The CIA has formally withdrawn a controversial proposal to destroy the emails of all but 22 top-level officials after an employee leaves office.
A representative for the National Archives confirmed to The Hill on Monday that the agency backtracked on its proposal last month, following efforts to reorganize its structure.
The move formally kills an initiative condemned by lawmakers in both parties.
In 2014, the National Archives tentatively approved a CIA plan to delete emails from all “non-senior” employees after three years “or when no longer needed, whichever is sooner.” The email messages of only 22 CIA officials would be preserved indefinitely, which lawmakers condemned as counter to the spirit of transparency and accountability.
The National Archives said it would “reassess” the proposal following the congressional outrage, and it remained under review until the CIA formally killed it.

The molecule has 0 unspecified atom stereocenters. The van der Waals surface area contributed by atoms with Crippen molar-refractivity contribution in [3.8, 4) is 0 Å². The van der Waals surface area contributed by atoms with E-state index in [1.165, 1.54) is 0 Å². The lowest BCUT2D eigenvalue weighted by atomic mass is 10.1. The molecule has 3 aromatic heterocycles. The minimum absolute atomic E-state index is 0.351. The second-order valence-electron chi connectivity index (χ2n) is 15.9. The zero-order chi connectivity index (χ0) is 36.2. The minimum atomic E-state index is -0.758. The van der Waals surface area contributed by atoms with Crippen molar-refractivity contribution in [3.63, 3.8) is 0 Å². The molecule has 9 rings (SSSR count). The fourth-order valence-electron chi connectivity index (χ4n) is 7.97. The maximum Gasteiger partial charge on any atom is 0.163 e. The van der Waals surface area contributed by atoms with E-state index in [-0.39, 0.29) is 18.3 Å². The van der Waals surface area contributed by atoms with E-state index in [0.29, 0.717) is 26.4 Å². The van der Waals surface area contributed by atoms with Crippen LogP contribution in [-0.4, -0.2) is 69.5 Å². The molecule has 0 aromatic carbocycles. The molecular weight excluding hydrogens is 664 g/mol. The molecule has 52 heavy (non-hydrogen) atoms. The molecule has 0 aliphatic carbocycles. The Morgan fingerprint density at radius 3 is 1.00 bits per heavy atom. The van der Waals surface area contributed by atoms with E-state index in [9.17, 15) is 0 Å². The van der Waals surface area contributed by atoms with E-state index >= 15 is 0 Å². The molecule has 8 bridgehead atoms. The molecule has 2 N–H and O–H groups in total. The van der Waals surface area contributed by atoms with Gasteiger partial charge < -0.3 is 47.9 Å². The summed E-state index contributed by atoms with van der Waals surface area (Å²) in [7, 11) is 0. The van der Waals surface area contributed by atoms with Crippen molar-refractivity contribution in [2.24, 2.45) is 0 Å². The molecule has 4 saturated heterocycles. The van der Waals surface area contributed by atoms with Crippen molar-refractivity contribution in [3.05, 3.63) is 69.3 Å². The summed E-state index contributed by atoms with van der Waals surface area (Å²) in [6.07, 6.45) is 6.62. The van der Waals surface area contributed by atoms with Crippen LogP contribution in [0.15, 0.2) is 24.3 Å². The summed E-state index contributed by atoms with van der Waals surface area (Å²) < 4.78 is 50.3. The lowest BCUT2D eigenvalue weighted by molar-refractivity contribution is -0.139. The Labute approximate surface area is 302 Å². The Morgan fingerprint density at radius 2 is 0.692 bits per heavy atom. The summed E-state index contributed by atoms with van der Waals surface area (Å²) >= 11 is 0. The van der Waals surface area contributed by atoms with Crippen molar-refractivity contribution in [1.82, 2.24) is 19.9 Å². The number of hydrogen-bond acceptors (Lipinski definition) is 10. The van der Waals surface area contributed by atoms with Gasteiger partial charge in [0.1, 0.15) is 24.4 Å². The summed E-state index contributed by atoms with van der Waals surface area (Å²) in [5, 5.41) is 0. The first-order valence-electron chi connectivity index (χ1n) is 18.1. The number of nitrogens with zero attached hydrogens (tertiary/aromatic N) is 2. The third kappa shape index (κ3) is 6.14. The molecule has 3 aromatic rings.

In a statement to the Federation of American Scientists, which first reported on the proposal’s withdrawal, the National Archives said the CIA’s move was due to the largest internal shakeup at the agency since the Cold War. The reorganization, completed last October, put a new focus on digital and cybersecurity efforts.
After withdrawing its contentious proposal, the CIA needs to come up with a new plan for how to preserve or destroy officials' email records. That plan will have to be presented to the National Archives.